After coming from behind to shocking finish Cody Garbrandt in the co-main event of last night’s (Sat., Nov. 4, 2017) UFC 217 from Madison Square Garden in New York City, New York, UFC bantamweight champion continued campaigning for his oft-rumored super fight with dominant flyweight champion Demetrious Johnson.
It’s a potential bout that Dana White cautiously wants to see how the fight performs on pay-per-view, and it would also go in line with the UFC’s trend of so-called “money fights,” if it could even be called that.
But one fighter is staunchly against that possibility, and that’s obviously Garbrandt. The former champ appeared to have former teammate and archrival Dillashaw in trouble at the very end of the first frame, rocking and wobbling him with some big shots. Dillashaw recovered in between rounds, however, and dropped Garbrandt with a head kick before finishing him with a huge shot and follow-up onslaught of ground and pound in the second round.
Their rivalry was one that lasted for quite some time, and “No Love” wants to run it back. Yet Dillashaw isn’t so enthusiastic about that possibility, noting at the UFC 217 post-fight press conference (via MMAFighting.com) that with only seven UFC fights, he’s still young in the promotion and had to work his way back up.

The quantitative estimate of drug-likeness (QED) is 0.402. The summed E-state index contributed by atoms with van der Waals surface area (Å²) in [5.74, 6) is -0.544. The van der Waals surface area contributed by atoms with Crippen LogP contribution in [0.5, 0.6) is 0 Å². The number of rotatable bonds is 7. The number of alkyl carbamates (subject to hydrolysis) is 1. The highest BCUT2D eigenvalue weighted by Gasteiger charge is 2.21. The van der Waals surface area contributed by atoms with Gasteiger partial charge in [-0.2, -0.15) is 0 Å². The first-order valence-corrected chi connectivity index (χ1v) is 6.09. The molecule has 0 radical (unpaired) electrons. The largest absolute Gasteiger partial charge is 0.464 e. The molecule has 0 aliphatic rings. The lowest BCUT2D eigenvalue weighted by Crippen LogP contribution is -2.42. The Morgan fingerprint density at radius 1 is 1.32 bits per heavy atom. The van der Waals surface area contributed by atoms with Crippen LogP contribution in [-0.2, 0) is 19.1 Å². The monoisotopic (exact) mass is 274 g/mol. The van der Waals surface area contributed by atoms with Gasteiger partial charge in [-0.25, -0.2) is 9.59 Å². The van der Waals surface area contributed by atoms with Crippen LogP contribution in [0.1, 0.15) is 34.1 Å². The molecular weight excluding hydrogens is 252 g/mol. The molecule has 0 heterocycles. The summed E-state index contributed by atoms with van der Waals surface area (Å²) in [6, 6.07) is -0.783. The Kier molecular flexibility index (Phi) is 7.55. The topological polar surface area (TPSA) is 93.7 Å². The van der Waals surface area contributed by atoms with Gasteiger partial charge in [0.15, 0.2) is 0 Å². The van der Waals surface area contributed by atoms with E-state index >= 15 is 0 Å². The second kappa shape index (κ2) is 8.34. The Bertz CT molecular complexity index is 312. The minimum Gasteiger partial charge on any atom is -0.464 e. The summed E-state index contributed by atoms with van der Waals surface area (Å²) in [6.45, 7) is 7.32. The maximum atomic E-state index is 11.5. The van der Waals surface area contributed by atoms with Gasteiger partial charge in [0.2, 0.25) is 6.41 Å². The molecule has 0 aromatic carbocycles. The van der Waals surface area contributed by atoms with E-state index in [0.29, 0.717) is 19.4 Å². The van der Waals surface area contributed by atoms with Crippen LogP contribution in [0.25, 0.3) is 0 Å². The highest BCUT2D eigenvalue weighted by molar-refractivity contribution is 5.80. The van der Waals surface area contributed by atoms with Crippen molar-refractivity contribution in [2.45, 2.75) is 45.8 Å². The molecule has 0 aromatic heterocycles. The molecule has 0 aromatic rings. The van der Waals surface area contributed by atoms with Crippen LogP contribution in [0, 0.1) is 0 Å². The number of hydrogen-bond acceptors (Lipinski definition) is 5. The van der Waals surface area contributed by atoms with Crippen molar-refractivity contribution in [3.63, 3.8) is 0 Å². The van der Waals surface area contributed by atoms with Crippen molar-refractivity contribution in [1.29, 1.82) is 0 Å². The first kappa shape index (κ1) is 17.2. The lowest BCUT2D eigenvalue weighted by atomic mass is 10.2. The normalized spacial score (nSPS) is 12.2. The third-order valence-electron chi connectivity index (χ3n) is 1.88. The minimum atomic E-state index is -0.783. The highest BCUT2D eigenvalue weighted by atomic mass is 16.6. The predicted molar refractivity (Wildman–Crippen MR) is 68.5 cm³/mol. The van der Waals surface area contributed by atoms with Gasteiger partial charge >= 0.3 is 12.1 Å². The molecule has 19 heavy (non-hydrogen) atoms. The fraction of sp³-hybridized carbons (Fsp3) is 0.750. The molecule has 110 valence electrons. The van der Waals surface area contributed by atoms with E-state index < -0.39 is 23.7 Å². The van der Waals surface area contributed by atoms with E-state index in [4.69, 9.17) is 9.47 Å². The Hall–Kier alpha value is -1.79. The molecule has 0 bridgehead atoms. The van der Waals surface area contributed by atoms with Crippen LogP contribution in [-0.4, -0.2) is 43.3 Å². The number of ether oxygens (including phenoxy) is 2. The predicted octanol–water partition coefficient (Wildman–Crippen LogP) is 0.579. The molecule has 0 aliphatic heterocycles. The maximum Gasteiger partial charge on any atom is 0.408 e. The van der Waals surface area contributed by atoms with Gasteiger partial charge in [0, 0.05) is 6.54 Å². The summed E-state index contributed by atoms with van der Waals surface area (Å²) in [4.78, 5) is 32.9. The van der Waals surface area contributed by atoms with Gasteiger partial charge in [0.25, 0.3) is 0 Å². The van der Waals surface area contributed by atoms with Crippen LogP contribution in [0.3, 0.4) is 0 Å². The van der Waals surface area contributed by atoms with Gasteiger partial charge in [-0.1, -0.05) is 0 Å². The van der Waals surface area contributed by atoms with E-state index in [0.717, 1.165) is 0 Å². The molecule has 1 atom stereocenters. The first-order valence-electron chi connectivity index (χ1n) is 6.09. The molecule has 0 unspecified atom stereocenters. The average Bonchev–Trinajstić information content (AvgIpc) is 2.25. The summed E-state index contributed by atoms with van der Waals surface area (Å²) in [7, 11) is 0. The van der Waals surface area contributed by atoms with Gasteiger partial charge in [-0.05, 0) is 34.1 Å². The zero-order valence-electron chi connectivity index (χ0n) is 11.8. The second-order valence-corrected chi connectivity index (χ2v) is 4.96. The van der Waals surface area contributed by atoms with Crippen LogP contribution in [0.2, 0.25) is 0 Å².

He referred to his example of when he lost the championship to all-time great former champion Dominick Cruz in a close split decision at UFC Fight Night 81 in January 2016 and had to win three fights to get another shot at the belt:
“I just finished him in the second round. He doesn’t deserve a rematch. He’s very new in this sport, he needs to work his way back up.
“I should’ve gotten a rematch after that (Dominick) Cruz fight (in Jan. 2016), a very close split decision that I thought I won, and I did not get it. It took me a year-and-a-half — well actually, almost two years — to get it. So yeah, I think he’s going to definitely (need to) build himself back up.”
Although he unloaded a ton of personal insults including releasing an alleged knockout video, stating that Dillashaw ruined current TAM coach Chris Holdsworth’s MMA career, and claiming that he taught their team how to use performance-enhancing drugs, Garbrandt said that he respected Dillashaw as a fighter, but not as a person.
The newly-crowned champion said he also respects “No Love” as a fighter, but had lost a lot of his respect for the things he said in the months building up to the fight:
“I respect him as a fighter as well,” Dillashaw said. “I do not appreciate, me or my family — as you can see, my brother got very emotional after the fight — have not appreciated the accusations and just the crap talk, and trying to diminish my name and who I am. So, that’s one that I won’t ever forgive him for. But I do respect him for being a great competitor and I’m sure we’ll see him again. But yeah, he’s lost a lot of my respect. He’s lost all of the respect from my family.”